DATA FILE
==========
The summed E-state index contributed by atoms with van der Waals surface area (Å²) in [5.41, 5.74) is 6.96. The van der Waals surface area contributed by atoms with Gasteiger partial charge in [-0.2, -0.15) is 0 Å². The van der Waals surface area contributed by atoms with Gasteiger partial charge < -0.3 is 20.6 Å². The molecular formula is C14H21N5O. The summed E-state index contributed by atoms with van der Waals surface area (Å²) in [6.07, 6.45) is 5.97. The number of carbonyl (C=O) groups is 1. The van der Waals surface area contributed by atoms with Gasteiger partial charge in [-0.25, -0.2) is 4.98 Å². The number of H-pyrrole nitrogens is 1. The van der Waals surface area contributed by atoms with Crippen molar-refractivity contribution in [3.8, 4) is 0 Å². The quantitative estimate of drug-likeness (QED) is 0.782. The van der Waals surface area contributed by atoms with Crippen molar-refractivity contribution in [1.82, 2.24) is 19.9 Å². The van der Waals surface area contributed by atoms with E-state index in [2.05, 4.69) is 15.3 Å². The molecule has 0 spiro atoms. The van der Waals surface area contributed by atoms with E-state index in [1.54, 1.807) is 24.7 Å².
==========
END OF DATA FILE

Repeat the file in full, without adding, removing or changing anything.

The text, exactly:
The summed E-state index contributed by atoms with van der Waals surface area (Å²) in [5.41, 5.74) is 6.96. The van der Waals surface area contributed by atoms with Gasteiger partial charge in [-0.2, -0.15) is 0 Å². The van der Waals surface area contributed by atoms with Gasteiger partial charge < -0.3 is 20.6 Å². The molecular formula is C14H21N5O. The summed E-state index contributed by atoms with van der Waals surface area (Å²) in [6.07, 6.45) is 5.97. The number of carbonyl (C=O) groups is 1. The van der Waals surface area contributed by atoms with Gasteiger partial charge in [-0.25, -0.2) is 4.98 Å². The number of H-pyrrole nitrogens is 1. The van der Waals surface area contributed by atoms with Crippen molar-refractivity contribution in [3.8, 4) is 0 Å². The quantitative estimate of drug-likeness (QED) is 0.782. The van der Waals surface area contributed by atoms with Crippen molar-refractivity contribution in [1.82, 2.24) is 19.9 Å². The van der Waals surface area contributed by atoms with E-state index in [2.05, 4.69) is 15.3 Å². The molecule has 0 spiro atoms. The van der Waals surface area contributed by atoms with E-state index in [1.54, 1.807) is 24.7 Å².